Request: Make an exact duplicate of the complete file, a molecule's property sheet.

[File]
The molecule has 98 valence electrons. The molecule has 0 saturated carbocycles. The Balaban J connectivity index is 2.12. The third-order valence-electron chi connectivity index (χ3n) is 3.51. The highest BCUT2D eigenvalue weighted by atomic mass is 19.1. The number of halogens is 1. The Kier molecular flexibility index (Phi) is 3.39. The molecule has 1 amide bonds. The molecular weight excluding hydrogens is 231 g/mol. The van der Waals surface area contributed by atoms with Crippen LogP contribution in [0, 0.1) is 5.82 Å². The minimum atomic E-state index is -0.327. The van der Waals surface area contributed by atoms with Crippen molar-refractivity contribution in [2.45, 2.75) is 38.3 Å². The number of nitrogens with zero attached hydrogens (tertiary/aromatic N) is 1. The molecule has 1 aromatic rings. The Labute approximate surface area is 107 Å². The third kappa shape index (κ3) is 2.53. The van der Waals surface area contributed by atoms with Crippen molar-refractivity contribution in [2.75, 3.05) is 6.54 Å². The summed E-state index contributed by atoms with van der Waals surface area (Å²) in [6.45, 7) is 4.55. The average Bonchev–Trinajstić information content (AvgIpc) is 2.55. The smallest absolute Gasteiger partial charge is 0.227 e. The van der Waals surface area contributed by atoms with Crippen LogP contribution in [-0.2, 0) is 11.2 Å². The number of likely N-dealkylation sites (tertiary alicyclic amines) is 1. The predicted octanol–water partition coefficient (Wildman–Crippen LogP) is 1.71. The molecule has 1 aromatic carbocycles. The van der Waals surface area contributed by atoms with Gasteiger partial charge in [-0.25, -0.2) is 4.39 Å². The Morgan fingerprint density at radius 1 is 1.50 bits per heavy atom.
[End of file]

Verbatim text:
The molecule has 98 valence electrons. The molecule has 0 saturated carbocycles. The Balaban J connectivity index is 2.12. The third-order valence-electron chi connectivity index (χ3n) is 3.51. The highest BCUT2D eigenvalue weighted by atomic mass is 19.1. The number of halogens is 1. The Kier molecular flexibility index (Phi) is 3.39. The molecule has 1 amide bonds. The molecular weight excluding hydrogens is 231 g/mol. The van der Waals surface area contributed by atoms with Crippen LogP contribution in [0, 0.1) is 5.82 Å². The minimum atomic E-state index is -0.327. The van der Waals surface area contributed by atoms with Crippen molar-refractivity contribution in [2.45, 2.75) is 38.3 Å². The number of nitrogens with zero attached hydrogens (tertiary/aromatic N) is 1. The molecule has 1 aromatic rings. The Labute approximate surface area is 107 Å². The third kappa shape index (κ3) is 2.53. The van der Waals surface area contributed by atoms with Crippen molar-refractivity contribution in [2.75, 3.05) is 6.54 Å². The summed E-state index contributed by atoms with van der Waals surface area (Å²) in [6.45, 7) is 4.55. The average Bonchev–Trinajstić information content (AvgIpc) is 2.55. The smallest absolute Gasteiger partial charge is 0.227 e. The van der Waals surface area contributed by atoms with Crippen LogP contribution in [-0.2, 0) is 11.2 Å². The number of likely N-dealkylation sites (tertiary alicyclic amines) is 1. The predicted octanol–water partition coefficient (Wildman–Crippen LogP) is 1.71. The molecule has 1 aromatic carbocycles. The van der Waals surface area contributed by atoms with Gasteiger partial charge in [-0.25, -0.2) is 4.39 Å². The Morgan fingerprint density at radius 1 is 1.50 bits per heavy atom.